Pastel chalks were used for the final weathering, including the area around the cannon muzzle and where the air- and ground crew walk on the Leading Edge Extension (LEX). As a final "textural" touch, I touched each of the rivet depressions on the wing tops with a small amount of medium gray pastel, taking care to not grind it in. After a row or two had been treated this way, I blew the dust off from the front, and then carefully brushed the wing top front to rear with a broad soft brush. Although it isn't immediately obvious, it gives a very realistic impression on closer inspection.



The Base


The model base is a simulation of the "Expeditionary Airfield" AM-2 planking now used by the Marines and in place at the combat exercise airfield at Twentynine Palms, California. This runway, taxiway, and parking area material comes in twelve-foot by two-foot interconnecting aluminum planks made up of six 2-foot square tiles. The tiles are covered with an epoxy non-skid surface, and are originally olive drab (FS 35352), but quickly weather to faded shades of gray-green. Since much of this material has been in place at Twentynine Palms for over twenty years, some areas are quite chalky-looking! Replacement tiles are obvious by their contrast.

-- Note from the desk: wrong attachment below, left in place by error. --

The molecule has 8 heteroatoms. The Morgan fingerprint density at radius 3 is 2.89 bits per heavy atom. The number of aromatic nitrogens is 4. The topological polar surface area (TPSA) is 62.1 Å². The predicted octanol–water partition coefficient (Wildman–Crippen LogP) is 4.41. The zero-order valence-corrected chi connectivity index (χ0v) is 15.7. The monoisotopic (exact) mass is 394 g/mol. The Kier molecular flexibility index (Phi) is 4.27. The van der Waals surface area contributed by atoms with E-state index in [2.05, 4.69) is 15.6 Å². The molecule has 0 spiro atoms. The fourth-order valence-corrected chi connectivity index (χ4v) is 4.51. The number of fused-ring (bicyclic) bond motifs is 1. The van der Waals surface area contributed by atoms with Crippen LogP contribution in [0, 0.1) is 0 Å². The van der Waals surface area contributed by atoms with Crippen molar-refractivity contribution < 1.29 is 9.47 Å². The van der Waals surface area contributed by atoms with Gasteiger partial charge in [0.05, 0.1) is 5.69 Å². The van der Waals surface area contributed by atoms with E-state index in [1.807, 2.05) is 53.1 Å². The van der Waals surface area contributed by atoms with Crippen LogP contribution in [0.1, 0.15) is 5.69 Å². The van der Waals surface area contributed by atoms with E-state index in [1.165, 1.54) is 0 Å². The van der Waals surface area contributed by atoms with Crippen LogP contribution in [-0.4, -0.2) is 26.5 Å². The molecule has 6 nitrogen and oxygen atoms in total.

I made the base by simply cutting scale strips of sheet styrene (three inches by one-half inch), scribing the squares, and painting in five different basic shades, plus some "replacement" tiles. The resulting "planks" were glued to a sheet of acrylic, and the entire assembly was mounted on a hardwood base.

Model, Text and Images Copyright © 2000 by Mark S. Shanks
Page Created 01 May, 2000
Last Updated 26 July, 2007